The best thing about abstract art is that people bring to it their own interpretation. When clients acquire my art for the first year they might see something and then later see something else. I focus on my works being engaging, interesting and quite complex. As I’m a gestural painter and I use my body to capture the thought/emotion and then translate this visually onto the canvas.
Working in an art gallery for so long and seeing so much art, I love it when other artists cannot work out how I have made my painting. I purposely hope to intrigue to evoke emotion and discussion.
People ask me “how do you get that effect?” Basically it’s 25 years of playing in the studio with my thoughts and processes and knowledge. I’m always experimenting and my studio is filled with various items that I use; dedicated instruments, recycled, bottles, lids, packaging, toys, straws, string, tape, netting, mesh, and fabric. I use spray paint, beautiful high quality art supplies, masking inks and fluids, and rope – it’s never ending. When you are in that creative process it’s like mediation and when the ideas happen you need everything on hand to make the idea work. It’s the moment when the magic happens and the magic people get when they acquire my art.
Where do you draw your inspiration?
I am inspired by the emotion and energy that is within me, places I visit, people that inspire and our landscape. I translate this into a visual language using my own personal dialogue.
It’s all about the composition and I like to use an old master’s technique where you take a composition and extract out the elements of design. I then create a Marquette of this image and this begins the artwork. I use organic shapes that relate to the human form, woman, and at a cellular structure of life. I reduce this down to forms and from that composition I bring it to life. I decide on my colour pallet before I begin and that’s all I know – everything else is an experiment and a mystery. I sometimes make happy mistakes, which then become workable and good. I leave it open and never go into making an artwork focused on creating a masterpiece. It’s just about having fun and capturing that moment of magic!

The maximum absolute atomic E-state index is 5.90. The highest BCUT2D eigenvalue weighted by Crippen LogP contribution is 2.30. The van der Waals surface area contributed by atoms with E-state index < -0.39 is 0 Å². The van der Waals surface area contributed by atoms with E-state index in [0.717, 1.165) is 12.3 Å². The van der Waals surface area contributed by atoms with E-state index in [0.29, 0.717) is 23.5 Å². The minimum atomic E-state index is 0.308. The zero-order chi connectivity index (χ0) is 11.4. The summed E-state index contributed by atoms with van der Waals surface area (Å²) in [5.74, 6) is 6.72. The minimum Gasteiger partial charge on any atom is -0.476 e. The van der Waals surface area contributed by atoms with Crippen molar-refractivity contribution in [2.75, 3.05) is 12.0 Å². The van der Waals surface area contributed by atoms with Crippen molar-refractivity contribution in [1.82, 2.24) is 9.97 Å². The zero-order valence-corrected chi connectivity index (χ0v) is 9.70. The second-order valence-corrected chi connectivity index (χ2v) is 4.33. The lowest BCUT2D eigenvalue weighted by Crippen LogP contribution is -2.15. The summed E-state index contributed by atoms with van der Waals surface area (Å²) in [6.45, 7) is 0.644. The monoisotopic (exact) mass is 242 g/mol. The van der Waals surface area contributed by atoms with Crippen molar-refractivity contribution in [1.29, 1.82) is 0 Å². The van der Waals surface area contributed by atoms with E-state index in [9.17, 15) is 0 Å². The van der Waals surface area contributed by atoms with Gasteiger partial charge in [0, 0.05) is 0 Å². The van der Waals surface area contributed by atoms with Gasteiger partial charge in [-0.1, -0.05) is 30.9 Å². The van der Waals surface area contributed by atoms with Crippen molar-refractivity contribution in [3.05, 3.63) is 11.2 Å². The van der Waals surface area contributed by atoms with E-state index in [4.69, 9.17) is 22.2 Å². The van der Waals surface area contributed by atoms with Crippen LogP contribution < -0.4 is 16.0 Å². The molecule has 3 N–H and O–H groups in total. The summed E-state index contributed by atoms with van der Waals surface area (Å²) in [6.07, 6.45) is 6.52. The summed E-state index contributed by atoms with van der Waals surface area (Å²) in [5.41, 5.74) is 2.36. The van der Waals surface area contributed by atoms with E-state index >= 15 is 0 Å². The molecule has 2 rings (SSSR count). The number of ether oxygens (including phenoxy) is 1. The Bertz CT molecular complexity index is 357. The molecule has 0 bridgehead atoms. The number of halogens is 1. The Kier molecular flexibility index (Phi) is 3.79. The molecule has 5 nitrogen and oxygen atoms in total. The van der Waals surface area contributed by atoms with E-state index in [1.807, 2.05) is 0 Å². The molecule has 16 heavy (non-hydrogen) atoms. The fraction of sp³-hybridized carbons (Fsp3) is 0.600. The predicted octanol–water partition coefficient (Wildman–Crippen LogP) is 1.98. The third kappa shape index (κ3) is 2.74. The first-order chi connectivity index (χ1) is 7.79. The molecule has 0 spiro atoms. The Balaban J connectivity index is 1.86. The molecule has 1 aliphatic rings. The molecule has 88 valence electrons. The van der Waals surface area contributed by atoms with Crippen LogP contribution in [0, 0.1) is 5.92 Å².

You are an accomplished artist with many exhibitions and awards. What has been your most favourite acknowledgement of your work? Why?
I have a few! When head curator Allan Sisley approached me have a solo exhibition at Orange Regional Gallery; he loved my work, supported me and pushed me to go to the next level. Collaborating with Greg Natale who has purchased my work for his clients is really exciting. As well as Jen Bishop from the Interiors Addict and many other of Sydney’s leading interior designers. It’s encouraging and very flattering to know Australia’s interior design royalty like my stuff and watch and comment on what I do, particularly on Instagram.
I am also working with The Designer Boys to create a fine print collection of my selected artwork, which is one of the only places you can purchase a print of my originals.
This year it was a great honour to be approached by Dominic Maunsell and Ted Wickes of the Maunsell Wickes Gallery, which is the oldest and a very prestigious art gallery in Sydney. This was a big feather in my fine art hat.
And now with Designer Rugs Australia I just have signed a contract and am creating a Lara Scolari Collection for their corporate clients both here and overseas!
Tell us about your ideal day – what would you do and whom would you do it with?
My ideal day is to get up early, as I’m a morning person and a day worker. I used to exercise at this time but found it was taking away from my time with my husband and family so instead we sit and have 2-3 cups of tea and plan our day. When everyone goes to work, school, or uni I’m left in my house on my own, which I love! I jump online and do what needs to be done and then finally I get so excited to get down to the studio, I put the music on and immerse myself. With my phone on silent I then create, create, create. Because I work in layers (as there can be 40-50 layers in one painting) often I have to wait to allow it to dry so then I am forced to stop. I then grab my puppy (pug dog Barry) and go for another coffee and sushi for lunch then it’s straight back to the studio. People see me in the street and ask if I’m waiting for paint to dry, which is often the case. I love summer as it dries faster. In winter I have all the heaters on and it’s like the Bahamas in my studio!
Then in the evenings I stop working and love my Netflix so I get the telly on. We enjoy the restaurants and I will do a lot of breakfasts with my girlfriends and lots of dinners out – actually I don’t think I eat at home all that often!
I am best when…?
The sun is up and I am in my studio creating.
Favourite spots in Sydney’s Inner West?
Balmain! All the restaurants and what I missed when living in the country is the energy on the streets of Balmain. I love that Balmain is still working class and everyone is always on the way to somewhere with always something to do. I feel that I get to harness a bit of what’s happening and as a result it’s happening to me. The community is amazing.